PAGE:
“If a particular party is shown as having obtained zero per cent and your whole family cast their vote for that party, it's obvious that the fairness of the ballot count is under question. Everyone can recall the time of the election for the Moscow City Duma, when at the local polling station where Yabloko leader Sergei Mitrokhin cast his vote his party gained zero per cent.”

Grigory Melkonyants described various types of violation that the observers had come across:

“Electoral commission records have been rewritten.

In a number of cases leaders of the electoral commissions didn't distribute verified copies of the records but took them away to the offices of higher electoral commissions. When they returned from there, the records contained completely different figures. Sometimes they dragged out the process of counting. They kept delaying the start waiting for the observers to get tired and leave.”

Grigory Melkonyants stressed that the unprecedented pressure on Golos resulted from the fact that observing the elections had proved to be effective.

“We have shown we can not only detect violations but also resist them.”

The organisation intends to appeal against the verdict recently passed against Golos.

Matvey Petukhov also described various types of election violation:

“In a large number of polling stations where our observers were present, even if we were not able to prevent them, we at least recorded the so-called ‘carousels’ and ballot stuffing.

There have also been some rather unusual violations. For example, in one polling station people on the voting list were registered at 12 Lobachevsky Street, an address where, in fact, a nursery school is located.

It is a criminal offence to forge voting lists. We immediately reported it to the police and an investigation has been launched.”

However, Matvey Petukhov suspects that it was not possible to identify every violation:

“Normally a few dozen people turn up to vote with a certificate releasing them to vote away from the place where they are registered. In one polling station 1,800 people came to vote on this basis. It's not quite clear who those people were. Our observers were unable to distinguish their certificates from genuine ones.”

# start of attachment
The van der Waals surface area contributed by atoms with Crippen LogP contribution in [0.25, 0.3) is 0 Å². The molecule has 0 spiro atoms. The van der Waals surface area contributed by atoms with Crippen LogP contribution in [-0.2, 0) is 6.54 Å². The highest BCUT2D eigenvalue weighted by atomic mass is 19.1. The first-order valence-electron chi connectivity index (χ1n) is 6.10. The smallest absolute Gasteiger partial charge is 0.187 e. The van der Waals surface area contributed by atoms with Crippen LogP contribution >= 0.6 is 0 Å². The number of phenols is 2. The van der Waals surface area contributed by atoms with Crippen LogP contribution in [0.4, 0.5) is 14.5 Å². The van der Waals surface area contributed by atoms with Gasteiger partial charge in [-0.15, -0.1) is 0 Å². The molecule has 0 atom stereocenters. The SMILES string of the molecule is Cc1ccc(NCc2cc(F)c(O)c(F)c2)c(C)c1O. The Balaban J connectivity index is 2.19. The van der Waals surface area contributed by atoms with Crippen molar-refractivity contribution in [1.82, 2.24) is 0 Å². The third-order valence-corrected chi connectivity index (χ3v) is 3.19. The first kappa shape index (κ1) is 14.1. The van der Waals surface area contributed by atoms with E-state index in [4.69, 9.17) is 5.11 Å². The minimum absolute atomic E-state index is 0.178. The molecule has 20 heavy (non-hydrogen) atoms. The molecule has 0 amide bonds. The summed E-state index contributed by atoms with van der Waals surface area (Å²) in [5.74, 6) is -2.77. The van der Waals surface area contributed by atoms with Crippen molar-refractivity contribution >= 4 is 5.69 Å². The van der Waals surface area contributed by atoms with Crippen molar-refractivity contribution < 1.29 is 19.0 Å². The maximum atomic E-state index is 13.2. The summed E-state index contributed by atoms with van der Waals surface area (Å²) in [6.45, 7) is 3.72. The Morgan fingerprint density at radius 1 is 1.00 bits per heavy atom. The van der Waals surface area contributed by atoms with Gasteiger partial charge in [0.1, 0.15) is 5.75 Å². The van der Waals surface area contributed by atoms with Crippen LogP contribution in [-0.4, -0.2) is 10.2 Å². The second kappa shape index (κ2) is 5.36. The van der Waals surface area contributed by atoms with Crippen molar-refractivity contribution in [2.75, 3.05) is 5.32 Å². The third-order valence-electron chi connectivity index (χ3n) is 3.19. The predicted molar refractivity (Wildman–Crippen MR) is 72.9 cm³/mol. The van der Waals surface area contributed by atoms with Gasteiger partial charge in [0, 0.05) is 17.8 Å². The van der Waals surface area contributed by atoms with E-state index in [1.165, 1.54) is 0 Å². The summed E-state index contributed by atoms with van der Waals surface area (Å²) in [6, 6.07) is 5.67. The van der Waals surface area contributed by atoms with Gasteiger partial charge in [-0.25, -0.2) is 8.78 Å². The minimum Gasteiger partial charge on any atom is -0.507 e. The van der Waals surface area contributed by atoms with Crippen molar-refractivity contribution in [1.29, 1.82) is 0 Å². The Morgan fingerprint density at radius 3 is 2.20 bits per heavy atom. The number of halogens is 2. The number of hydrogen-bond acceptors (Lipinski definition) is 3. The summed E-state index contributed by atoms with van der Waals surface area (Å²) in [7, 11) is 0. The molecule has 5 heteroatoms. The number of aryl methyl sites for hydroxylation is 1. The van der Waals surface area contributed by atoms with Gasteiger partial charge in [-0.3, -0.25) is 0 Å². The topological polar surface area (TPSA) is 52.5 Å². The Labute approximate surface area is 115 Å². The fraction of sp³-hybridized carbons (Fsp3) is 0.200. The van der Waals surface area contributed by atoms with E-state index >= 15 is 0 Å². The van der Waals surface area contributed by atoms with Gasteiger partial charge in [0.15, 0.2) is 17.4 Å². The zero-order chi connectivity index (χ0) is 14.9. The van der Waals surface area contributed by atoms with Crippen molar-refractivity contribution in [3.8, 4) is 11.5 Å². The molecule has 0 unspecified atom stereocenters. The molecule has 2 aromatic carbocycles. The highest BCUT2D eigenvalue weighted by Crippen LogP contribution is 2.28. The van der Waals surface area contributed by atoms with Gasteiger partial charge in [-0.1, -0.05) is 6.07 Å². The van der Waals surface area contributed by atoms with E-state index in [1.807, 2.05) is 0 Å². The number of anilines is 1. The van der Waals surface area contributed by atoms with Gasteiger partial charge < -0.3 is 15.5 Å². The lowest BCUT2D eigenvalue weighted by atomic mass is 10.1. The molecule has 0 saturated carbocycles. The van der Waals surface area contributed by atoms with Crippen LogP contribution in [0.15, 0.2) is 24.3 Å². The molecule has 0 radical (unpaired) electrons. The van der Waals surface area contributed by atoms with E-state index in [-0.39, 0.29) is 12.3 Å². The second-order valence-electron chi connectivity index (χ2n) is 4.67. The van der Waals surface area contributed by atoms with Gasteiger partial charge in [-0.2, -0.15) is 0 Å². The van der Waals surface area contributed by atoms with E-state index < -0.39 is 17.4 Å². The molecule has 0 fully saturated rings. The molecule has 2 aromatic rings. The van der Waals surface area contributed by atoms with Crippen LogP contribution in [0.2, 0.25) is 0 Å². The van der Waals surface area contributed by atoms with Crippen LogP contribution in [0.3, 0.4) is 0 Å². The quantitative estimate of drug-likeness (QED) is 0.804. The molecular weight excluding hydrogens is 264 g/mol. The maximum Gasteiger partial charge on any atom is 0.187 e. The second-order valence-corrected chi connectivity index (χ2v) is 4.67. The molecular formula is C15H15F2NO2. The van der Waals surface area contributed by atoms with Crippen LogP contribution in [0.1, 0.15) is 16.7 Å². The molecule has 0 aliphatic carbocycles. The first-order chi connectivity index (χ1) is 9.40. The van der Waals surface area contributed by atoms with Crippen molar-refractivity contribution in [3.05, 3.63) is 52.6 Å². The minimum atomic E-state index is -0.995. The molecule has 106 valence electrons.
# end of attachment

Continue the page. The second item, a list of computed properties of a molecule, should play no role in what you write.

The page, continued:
However, the most frequent problem the project faced was the illegal practice of eviction or attempts at evicting observers.

For example, Oleg Orlov was evicted from polling station No. 3000 in Moscow's Tushino district, allegedly “because of numerous reprimands and complaints”. However, the human rights defender stated he had received no reprimands or complaints.

Representatives of the KPRF and Novaya Gazeta were also removed from the same polling station.

“However, a Yabloko representative with a casting vote was allowed to stay, as was a media observer, both with video cameras. They were later joined by a KPRF Duma candidate, who also brought a camera. The electoral commission's desk was surrounded by cameras from three sides. Afterwards, when a colleague phoned me late in the evening and told me the results it was clear that no fraud had occurred at the polling station,” Oleg Orlov pointed out.

According to official figures, at this polling station United Russia received 21%, CPRF 29%, A Just Russia 18%, Yabloko 13%, LDPR 11%, Russia's Patriots 2% and Right Cause 1%.

In conclusion, the chair of Memorial Human Rights Centre said he was confident that the dilemma of whether to take part in the election or not, which had led to many heated arguments during the election campaign, had now been resolved:

“In the course of this mass observation campaign we were able to witness an unprecedented level of civic sentiment. We have seen a Russia that has finally awoken.”

Yulia Drogova coordinated the mobile groups comprising a driver and a lawyer and, in some cases, a journalist. The appearance of these specialists at polling stations frequently helped to prevent the illegal eviction of observers.

The coordinator admitted that the number of these groups proved inadequate. That is why members of the Citizen-Observer project plan to increase their number during the forthcoming presidential election.

In his turn Mikhail Shneider spoke about the results of election observation in the regions:

“Across the country United Russia gained a maximum of 30% in ‘clean’ polling stations.”

He also cited an example of fraud at polling station No. 837 at the Nevinnomysk factory in Stavropol Territory.

LDPR gained 106 votes according to the electoral commission record, but only 56 votes according to figures issued by the CEC. According to the data recorded by the local electoral commission 161 voters cast their vote for the KPRF compared to only 52 according to the CEC figures. While the local record shows Yabloko gaining 35 votes, the CEC claims it gained 0 votes. The result of United Russia, on the other hand, which received 217 votes, was bumped up to 418 votes.

Mikhail Shneider proposed that a national public opinion poll be carried out on 17 December in order to find out how many voters really did cast their vote for United Russia and how many of them intended to vote for Vladimir Putin in the presidential election on 4 March 2012.



Rights in Russia,
12 Dec 2011, 12:26